Pondering recent surveys on Americans and religion, I can't help thinking there's a good reason we've become a nation of "cafeteria Catholics," semi-observant Jews and half-hearted proponents of what our faiths tell us: We pick and choose because so much of what each religion has on its buffet is centuries past the sell-by date. Because of that, for many of us, there is a gaping disconnect between what we wish religion and spirituality could provide and what they serve up.
Imagine a science textbook written in the year 3000 BC, or even one published in the year 1 AD. Both would probably contain some true things, and a tremendous bunch of hooey. Now imagine we encountered people who proclaimed these texts "the eternal truth" and demanded that we believe in them. We would laugh until our sides hurt and we fall down and beg, "Please . . . no more about the Earth being 8,000 years old and sitting at the center of the universe. You really think you just happened to be born on the heavenly body at the exact middle of the universe?"
That's similar to what people who tell us we need to follow the Bible or Quran or other ancient holy book as written, or perceive them as true, or adhere faithfully to one of the ancient religions are doing.
Do you think you can base a modern religion on a book and traditions that instruct us on the proper treatment of slaves? The shunning of menstruating women, and the subjugation of women in general? The abomination of homosexuality? The burning of witches?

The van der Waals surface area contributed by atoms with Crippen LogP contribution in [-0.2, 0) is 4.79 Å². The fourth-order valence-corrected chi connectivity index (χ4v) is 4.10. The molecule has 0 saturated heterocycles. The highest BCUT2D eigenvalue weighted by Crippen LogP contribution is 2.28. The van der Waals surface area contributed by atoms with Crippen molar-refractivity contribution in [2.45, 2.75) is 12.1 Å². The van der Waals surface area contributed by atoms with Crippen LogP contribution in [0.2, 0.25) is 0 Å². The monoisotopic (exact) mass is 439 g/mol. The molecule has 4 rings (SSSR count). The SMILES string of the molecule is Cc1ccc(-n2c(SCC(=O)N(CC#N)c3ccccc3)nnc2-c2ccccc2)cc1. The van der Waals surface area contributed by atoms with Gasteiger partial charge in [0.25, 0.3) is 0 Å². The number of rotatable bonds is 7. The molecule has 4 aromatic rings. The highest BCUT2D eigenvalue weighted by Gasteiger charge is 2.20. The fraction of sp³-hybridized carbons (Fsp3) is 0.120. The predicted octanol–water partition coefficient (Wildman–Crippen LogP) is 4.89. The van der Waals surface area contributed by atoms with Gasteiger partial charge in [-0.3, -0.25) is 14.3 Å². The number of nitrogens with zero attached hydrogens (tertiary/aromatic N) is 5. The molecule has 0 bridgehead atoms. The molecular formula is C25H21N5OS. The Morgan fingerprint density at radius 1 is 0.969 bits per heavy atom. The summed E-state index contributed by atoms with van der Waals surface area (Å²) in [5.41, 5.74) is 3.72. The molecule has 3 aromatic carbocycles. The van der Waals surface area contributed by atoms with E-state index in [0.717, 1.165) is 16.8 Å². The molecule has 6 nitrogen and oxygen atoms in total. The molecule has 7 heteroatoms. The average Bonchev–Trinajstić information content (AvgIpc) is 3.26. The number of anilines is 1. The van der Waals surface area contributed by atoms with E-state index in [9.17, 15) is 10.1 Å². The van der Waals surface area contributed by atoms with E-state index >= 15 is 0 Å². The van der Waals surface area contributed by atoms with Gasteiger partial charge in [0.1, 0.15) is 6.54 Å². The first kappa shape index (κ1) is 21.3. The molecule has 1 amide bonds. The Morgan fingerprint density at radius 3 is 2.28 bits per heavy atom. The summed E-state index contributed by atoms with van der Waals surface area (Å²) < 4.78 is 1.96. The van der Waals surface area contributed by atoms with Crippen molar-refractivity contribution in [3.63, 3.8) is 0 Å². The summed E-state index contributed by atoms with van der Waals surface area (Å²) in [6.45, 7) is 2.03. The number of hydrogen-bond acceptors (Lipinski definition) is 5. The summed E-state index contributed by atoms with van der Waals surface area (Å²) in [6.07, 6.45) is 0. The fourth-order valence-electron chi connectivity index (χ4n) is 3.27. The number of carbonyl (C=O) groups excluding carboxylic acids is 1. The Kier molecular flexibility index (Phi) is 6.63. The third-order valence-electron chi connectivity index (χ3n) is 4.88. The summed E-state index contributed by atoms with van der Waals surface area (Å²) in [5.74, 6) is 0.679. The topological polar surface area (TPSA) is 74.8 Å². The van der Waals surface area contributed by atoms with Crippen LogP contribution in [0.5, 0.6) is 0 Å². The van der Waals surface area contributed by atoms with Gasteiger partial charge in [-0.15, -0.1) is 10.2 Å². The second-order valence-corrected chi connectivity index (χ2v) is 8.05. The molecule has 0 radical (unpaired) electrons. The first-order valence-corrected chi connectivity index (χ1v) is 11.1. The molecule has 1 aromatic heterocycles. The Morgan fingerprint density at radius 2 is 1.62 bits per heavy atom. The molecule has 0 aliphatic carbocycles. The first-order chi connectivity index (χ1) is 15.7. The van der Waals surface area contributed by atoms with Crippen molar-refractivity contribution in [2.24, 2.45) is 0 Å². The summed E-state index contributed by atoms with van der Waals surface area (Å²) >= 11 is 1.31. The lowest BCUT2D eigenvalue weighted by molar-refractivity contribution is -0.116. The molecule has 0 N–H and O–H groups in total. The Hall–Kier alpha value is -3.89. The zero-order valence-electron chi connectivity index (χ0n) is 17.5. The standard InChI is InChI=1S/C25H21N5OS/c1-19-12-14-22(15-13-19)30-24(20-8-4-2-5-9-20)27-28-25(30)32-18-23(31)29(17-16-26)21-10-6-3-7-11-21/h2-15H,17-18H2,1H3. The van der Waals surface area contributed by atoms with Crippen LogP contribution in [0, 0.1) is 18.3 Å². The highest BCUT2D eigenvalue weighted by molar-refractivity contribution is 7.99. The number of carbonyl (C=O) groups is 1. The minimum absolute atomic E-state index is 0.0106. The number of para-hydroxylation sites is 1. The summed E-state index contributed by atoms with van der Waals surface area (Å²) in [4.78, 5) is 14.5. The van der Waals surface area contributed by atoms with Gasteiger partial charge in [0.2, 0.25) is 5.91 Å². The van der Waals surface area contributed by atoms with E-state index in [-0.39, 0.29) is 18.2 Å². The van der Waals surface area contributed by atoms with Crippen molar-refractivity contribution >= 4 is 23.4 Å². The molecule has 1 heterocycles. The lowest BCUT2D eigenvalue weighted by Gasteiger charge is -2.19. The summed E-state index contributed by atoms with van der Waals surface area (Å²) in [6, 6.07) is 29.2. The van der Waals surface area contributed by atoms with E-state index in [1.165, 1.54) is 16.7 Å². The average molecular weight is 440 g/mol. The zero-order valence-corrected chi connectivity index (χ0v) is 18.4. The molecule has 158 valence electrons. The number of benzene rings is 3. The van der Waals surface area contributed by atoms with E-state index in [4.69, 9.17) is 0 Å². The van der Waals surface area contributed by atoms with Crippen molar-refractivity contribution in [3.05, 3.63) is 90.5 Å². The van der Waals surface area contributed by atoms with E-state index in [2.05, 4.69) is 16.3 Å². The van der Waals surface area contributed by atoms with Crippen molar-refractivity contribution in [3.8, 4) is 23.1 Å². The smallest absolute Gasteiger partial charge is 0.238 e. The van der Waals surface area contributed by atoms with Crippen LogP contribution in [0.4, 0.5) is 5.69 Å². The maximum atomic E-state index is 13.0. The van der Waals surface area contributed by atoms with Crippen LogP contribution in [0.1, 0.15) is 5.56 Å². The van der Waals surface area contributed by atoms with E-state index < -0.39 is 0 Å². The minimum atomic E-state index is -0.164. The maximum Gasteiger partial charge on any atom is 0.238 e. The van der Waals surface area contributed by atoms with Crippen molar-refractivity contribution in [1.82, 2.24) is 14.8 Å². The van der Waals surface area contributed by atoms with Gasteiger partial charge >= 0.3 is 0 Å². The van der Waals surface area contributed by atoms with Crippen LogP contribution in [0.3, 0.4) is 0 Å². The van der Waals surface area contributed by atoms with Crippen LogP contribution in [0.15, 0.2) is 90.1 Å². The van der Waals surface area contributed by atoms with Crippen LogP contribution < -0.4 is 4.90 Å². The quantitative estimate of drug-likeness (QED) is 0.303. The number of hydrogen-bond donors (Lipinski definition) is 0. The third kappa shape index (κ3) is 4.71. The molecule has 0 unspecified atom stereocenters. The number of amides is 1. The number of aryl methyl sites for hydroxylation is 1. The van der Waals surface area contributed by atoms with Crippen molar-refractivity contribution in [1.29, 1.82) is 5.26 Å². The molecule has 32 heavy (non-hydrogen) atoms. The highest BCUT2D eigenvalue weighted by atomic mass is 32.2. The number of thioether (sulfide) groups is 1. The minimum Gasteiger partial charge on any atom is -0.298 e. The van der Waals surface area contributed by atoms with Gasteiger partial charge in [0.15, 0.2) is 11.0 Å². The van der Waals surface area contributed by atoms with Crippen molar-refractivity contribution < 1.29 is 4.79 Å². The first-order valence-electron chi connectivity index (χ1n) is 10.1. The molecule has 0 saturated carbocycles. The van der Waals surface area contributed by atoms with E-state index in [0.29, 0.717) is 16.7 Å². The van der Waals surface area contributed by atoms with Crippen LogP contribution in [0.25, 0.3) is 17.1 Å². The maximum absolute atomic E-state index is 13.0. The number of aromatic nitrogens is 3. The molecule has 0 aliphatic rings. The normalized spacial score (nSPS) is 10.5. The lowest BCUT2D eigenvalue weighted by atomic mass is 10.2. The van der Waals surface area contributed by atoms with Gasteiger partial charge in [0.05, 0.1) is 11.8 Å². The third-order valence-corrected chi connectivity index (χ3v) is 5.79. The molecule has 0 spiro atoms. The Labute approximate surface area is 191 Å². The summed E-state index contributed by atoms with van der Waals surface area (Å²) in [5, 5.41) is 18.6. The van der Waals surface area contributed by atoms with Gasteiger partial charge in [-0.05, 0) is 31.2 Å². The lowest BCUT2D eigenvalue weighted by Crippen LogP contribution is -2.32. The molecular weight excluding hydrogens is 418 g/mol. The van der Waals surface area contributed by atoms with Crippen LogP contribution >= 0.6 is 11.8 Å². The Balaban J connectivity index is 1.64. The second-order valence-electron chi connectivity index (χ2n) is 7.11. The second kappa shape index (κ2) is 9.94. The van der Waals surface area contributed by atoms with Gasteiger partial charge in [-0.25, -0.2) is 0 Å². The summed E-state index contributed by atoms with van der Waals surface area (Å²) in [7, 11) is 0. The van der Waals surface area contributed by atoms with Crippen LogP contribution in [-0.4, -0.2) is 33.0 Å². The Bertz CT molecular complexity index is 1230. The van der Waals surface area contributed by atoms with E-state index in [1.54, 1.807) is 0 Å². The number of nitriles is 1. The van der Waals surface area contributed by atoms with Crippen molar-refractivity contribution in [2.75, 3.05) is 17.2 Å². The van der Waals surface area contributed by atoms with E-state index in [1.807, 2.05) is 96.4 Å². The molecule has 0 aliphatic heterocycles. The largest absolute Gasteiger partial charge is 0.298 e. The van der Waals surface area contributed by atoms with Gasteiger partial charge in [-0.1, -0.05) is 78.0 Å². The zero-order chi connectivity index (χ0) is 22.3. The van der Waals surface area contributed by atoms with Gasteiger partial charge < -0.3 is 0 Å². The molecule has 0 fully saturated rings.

We now know better about morality than when the holy books were written, just as we know more about science.
Yet many Americans and their religious leaders continue to pretend this isn't true, that all the ancient wisdom is wise, and the word of God. We are like Wile E. Coyote, believing that if we look down and realize we are suspended in midair, we will plummet to Earth.
The latest survey on religion to catch my eye, released by the Pew Research Center, tells us that nearly three-quarters of Americans say religious influence in public life is waning, and the majority think it should have more of a place in public life. What does it mean when 61 percent of Catholics say the waning influence of religion in American life is a negative development, but 52 percent of Catholic respondents to the poll supported same-sex marriage, while only 35 percent were opposed? Polls also show at least 60 percent of American Catholics support ordination of female priests. So people who oppose the teachings of their own religion are upset that this religion doesn't have more influence on American life?
I'm a Jew, part of the majority of Jews who don't believe the Bible about stoning adulterers, avoiding delicious shrimp and bacon and cheeseburgers, and mourning as dead the people who marry non-Jews.
We believe in religion, but we no longer believe in the religions we have. We believe in God, so many of us, but not the God our ancient and creaky tomes (and our ancient and creaky clergy) offer. We yearn for more morality and spirituality but don't know where to pull them from.
The beauty of the Constitution is that it's a living document. When it became clear we were wrong about oppressing women and owning blacks, we changed it. Maybe it's time we had a living holy book, too. We will continue to become more moral. We will continue to better our understanding of what a just God would want. And we will continue to thirst for spirituality in our lives.
We shouldn't be stuck with guides for living and praying written when putting witches to death and being fair to slaves were, according to those who penned the books, the big issues on God's mind.
Lane Filler is a member of the Newsday editorial board.